My good friend S.Krishna is no more. Also known as Pertinax Krishna, 85 year old Krishna passed away recently after a brief struggle with cancer. He had never fully recovered from the irreparable loss of his dear wife more than a year ago. She had died a day after their 58th wedding anniversary. Inspite of him being old with health issues, the way he looked after his wife during her last days could be a lesson in loving care for the youngsters of today.
He was 55 when he decided to pursue his passion for advertising by starting his own advertising agency called Pertinax. He had started his working career earlier with Post & Telegraphs Department , where he spent 10 years after which he had a long stint with Lucas TVS in their marketing dept. It was in Lucas TVS that his interests in advertising took roots when he was dealing with R.K.Swamy Advertising Associates who were the advertising agency for his company.
A voracious reader and a bilingual writer in English & Tamil, Krishna was regularly contributing articles and stories to the leading dailies and magazines of the time. His stories were published by The Hindu, Indian Express, Caravan, Kalki etc. A collection of his Tamil stories was published by Vanathi Padhippagam. He was known for his excellent command of English which was reflected in his writings. A perfectionist in whatever he did, he would not hesitate to pull up people for their slackness . He was brutally frank to the extent that he could sometimes hurt people with his comments.
He was an active member of the Advertising Club, Madras right from its early years. The office bearers of the Club used to dread his presence in Annual General Meetings of the Club because he would not hesitate to ask probing questions on the affairs of the Club and expect an answer. It is this very quality of Krishna which brought me close to him. When I got actively involved with the Adclub, I realised that Krishna was genuinely interested in the Club and had no malice towards anyone. Nor was he aspiring for any posts. When I found out that he was a creative writer, I decided, as the President of the Club between 1993-95, to request him to take up the job of editing the Club Magazine `Headline` which used to be an annual publication. He not only helped in converting the magazine into a quarterly but also brought out excellent issues of the magazine, rich in content and quality with total dedication and commitment . He did this for seven years in a row until a misunderstanding with one of the Presidents made him give up the responsibility. It is sad that the magazine was never revived after he quit the post.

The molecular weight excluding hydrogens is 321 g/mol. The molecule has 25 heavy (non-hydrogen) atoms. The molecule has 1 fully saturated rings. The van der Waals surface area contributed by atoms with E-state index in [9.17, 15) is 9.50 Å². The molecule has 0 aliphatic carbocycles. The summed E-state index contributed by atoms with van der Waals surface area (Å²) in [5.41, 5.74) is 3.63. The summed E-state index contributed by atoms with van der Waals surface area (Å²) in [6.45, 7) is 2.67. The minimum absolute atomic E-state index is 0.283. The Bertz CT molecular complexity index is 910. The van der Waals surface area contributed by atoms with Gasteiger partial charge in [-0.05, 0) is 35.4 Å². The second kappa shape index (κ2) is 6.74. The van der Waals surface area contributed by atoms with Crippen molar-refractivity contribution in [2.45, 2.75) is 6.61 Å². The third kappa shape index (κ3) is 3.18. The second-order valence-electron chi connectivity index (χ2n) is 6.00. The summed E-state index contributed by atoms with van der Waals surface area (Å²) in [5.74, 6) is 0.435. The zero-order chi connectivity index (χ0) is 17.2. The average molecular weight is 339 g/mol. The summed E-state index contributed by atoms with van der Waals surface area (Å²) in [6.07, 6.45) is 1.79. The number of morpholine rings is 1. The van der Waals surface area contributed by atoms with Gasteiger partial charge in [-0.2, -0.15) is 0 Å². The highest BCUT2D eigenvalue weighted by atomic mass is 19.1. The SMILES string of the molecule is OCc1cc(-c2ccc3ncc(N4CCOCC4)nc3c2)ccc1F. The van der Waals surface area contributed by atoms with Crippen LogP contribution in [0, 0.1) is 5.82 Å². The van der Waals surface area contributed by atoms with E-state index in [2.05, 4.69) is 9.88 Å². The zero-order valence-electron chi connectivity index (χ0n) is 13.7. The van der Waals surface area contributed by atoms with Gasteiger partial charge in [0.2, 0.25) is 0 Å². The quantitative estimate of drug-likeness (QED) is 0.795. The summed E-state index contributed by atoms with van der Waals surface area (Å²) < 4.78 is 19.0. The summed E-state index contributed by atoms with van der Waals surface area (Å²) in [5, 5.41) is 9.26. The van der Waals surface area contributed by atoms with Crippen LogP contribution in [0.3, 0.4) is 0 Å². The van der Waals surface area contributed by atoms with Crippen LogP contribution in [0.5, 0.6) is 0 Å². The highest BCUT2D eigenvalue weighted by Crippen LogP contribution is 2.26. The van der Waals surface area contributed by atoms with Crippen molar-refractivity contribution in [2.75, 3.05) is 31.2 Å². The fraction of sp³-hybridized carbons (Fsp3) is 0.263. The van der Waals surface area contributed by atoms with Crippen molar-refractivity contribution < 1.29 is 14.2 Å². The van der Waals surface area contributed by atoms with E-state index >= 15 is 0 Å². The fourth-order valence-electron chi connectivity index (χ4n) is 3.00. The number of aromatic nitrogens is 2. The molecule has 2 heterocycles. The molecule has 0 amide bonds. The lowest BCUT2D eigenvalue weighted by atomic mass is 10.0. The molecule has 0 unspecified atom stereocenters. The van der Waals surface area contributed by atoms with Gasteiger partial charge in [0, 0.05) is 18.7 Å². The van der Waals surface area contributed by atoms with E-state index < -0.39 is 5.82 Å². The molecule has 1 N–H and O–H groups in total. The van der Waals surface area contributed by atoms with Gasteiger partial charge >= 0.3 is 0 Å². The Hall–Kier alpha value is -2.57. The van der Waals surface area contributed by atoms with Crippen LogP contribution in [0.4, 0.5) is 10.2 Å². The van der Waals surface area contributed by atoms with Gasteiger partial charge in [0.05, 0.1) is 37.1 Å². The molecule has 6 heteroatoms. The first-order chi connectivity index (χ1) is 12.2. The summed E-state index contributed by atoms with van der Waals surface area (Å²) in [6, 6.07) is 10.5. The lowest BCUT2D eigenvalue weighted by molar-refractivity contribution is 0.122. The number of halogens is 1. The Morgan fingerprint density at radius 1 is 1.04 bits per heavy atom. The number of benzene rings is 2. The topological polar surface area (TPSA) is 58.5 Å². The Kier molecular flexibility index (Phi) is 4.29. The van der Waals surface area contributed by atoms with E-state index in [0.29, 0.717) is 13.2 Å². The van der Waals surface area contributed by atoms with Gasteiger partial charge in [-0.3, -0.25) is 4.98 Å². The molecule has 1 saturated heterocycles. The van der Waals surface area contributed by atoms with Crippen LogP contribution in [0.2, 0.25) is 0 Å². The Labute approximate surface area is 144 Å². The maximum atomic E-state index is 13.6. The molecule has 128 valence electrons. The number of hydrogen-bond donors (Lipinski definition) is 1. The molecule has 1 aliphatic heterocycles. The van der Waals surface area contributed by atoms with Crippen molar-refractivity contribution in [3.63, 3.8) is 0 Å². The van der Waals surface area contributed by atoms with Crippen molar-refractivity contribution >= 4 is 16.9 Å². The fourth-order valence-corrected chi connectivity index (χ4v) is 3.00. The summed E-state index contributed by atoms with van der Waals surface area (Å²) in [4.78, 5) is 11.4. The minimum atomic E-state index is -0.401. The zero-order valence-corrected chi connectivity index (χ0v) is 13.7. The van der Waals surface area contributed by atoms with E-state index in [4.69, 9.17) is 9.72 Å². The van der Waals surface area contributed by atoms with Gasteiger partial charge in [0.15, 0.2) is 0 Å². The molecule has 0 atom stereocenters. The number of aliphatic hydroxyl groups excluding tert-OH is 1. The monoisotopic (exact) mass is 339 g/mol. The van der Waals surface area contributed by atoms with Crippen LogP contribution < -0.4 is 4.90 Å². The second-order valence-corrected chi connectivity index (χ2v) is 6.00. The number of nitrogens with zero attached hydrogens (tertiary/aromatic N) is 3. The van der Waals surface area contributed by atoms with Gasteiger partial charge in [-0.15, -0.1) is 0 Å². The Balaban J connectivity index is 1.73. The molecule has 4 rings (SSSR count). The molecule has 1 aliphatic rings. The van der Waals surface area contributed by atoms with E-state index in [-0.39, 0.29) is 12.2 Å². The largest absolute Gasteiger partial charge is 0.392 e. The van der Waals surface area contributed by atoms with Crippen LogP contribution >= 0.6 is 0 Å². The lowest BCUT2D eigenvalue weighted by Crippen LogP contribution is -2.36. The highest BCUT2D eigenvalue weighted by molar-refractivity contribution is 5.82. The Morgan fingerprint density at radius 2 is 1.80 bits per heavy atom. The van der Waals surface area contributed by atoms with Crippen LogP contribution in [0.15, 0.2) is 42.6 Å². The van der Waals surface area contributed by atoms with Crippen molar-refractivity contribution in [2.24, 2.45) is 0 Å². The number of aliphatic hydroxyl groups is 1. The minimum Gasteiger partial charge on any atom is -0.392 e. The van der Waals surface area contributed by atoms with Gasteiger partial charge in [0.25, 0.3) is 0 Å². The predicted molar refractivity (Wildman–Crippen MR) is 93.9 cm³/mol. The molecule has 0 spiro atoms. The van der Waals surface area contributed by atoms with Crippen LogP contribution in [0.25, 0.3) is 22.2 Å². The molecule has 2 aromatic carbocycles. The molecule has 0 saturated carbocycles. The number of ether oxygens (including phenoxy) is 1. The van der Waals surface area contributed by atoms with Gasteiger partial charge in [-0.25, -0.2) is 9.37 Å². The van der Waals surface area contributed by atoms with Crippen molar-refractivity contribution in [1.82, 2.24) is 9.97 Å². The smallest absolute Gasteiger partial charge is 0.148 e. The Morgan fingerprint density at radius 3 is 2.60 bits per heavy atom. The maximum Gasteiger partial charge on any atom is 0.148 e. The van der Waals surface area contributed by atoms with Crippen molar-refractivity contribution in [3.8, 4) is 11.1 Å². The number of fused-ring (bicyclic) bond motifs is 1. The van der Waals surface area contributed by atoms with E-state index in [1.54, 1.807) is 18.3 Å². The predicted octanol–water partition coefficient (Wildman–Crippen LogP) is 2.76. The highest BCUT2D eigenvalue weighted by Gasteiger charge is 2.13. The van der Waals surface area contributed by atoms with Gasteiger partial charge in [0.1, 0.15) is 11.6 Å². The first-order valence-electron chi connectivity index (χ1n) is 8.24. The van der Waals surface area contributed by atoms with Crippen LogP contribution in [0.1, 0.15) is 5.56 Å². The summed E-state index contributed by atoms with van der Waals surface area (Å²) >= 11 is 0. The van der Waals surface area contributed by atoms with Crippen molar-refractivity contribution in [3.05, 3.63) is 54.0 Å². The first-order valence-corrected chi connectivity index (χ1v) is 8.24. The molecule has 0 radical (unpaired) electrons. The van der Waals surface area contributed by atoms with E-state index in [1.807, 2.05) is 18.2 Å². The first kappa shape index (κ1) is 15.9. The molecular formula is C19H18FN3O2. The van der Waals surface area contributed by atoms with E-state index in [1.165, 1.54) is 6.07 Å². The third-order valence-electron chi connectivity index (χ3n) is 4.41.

I cannot forget Krishna for playing an important role in helping me bring out the Golden Jubilee Commemoration Volume of the Adclub, Madras, one of my dream projects, when I became the club`s Golden jubilee Committee Chairman in 2005-6. In spite of his advancing age ( he was 75) he would run around using available transport looking for materials and photos for the book. I remember an instance when he walked the streets of Kodambakkam trying to locate a photo studio, which had a photo of the founders of the Adclub, Madras in 1956. Not only did he help in collecting information but he also wrote the main story in the book tracing the 50 year history of the Adclub, Madras. I was all admiration for his enthusiasm and the physical energy that he displayed at that time. Though I faded into the background after the event , he continued to attend Club Meetings until health issues prevented him. He had already handed over the running of his agency to his second son.
The last big writing assignment that he did was the chapter on the history of advertising for a book called `Madras ( Chennai)- A Four Hundred Year history of the First City of India`, a project of the Association of British Scholar Programme consisting of 50 articles on a variety of topics, edited by the well known historian /Journalist S.Muthiah. He was eagerly looking forward to the release of the book. Pity that he passed away without seeing his effort in print.
Post my retirement from my business, I was a regular visitor to his home. I always looked forward to his critical comments on my writings. I am going to miss a well wisher – a frank , outspoken person who may not have made many friends in the advertising business but was a good human being with good intentions. May his Soul rest in peace!